To further interrogate the cutaneous allodynia phenotype, a feature of migraine headache in humans, we assessed gene expression in TG on day 30 (Fig. 3f). In the DIO rats, there was a 1.24 fold increase in Calca (CGRPα) expression (2.90 ± 0.12 vs 3.41 ± 0.41, ΔCt, t(15) = 2.544, P = 0.02) and a 1.28 fold increase in Trpv1 expression (5.94 ± 0.17 vs 6.35 ± 0.42 ΔCt, t(15) = 2.551, P = 0.02) compared to controls. No differences in expression in Ramp1 (t(15) = 0.68, P = 0.58) or the pro-inflammatory genes Tnf (t(15) = 0.98, P = 0.78) and Il1b (t(15) = 1.279, P = 0.48) were found.

Raised ICP is associated with retinal abnormalities and potentially retinal degeneration. Given this, we assessed the retinal anatomy. The optic disk photos in both groups appeared normal without any notable pathology or any signs of acute papilledema (Fig. 4b). The OCT (Fig. 4a) scans showed no significant thickness difference between right and left eye in any of the retinal layers (Table 1). No significant thickness difference between DIO and control animals was found for TR, GCC, IRL and ORL (Table 1). Retinal nerve fiber layer (RNFL) was significantly thicker in the DIO (28.81 ± 2.291 vs 24.85 ± 3.45 µm, t(22) = 3.390, P = 0.0026, Fig. 4c) compared to control animals. Positive correlations were observed between RNFL thickness and ICP (r = 0.639, P = 0.0058, Fig. 4d), and weight (r = 0.56, P = 0.0048) and dual x-ray absorptiometry abdominal fat percentage (r = 0.469, P = 0.02, Fig. 4e). No significant difference in intraocular pressure was found (15.73 ± 0.872 vs.13.72 ± 0.760 mmHg, t(17) = 1.714, P = 0.104).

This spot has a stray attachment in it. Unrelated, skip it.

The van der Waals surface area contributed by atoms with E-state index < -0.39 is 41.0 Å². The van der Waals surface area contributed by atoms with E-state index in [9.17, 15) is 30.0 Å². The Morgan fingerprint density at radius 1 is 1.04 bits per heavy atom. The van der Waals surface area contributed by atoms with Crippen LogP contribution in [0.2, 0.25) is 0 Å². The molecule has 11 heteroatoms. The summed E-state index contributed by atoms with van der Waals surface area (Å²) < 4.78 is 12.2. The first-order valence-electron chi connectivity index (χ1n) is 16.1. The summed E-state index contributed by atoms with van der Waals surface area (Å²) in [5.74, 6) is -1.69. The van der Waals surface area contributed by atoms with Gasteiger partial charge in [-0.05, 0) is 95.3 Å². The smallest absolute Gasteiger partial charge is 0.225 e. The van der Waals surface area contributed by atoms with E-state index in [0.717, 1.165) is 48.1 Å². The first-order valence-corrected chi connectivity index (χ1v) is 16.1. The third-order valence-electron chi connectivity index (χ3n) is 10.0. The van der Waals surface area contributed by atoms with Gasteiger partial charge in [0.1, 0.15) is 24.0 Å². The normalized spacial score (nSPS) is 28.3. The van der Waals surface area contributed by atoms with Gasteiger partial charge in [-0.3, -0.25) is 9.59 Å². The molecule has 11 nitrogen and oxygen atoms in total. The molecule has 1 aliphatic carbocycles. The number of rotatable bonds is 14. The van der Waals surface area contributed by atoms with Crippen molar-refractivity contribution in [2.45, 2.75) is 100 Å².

DIO and non-traumatic increased ICP alter neuroretinal structures. (a) Horizontally aligned OCT B-scans covering the peripapillary part circumferentially to the optic disc with manually adjusted segmentation lines in DIO (i) and control (ii) rats. (b) Optic disk photo in a DIO (i) and control animal (ii). (c) RNFL thickness between DIO and control. (d) Scatter graph showing a association between RNFL thickness and mean ICP on day 3. (e) Scatter graph showing association between RNFL thickness and abdominal fat-%. RNFB thickness in the prelaminar region of the ONH in a control animal (f) and a DIO animal (g) showing measure points (black solid lines). (h) Thickness of the RNFB. (i) Scatter graph showing correlation between OCT RNFL and histological RNFB. RNFL retinal nerve fiber layer, IPL inner plexiform layer, INL inner nucleus layer, ORL outer retinal layers (including outer plexiform layer, outer nucleus layer, inner segments and outer segments) and RPE retinal pigment epithelium. Data in (c,h) are presented as mean + SD. Unpaired T-test for (c,h), Pearson’s correlation for (d,e,i). *P < 0.05, **P < 0.01.

Table 1 summarizing the thickness of the retinal layers at OCT prior to implantation surgery. N in parentheses. Data are presented as mean ± SEM. ** = P < 0.01.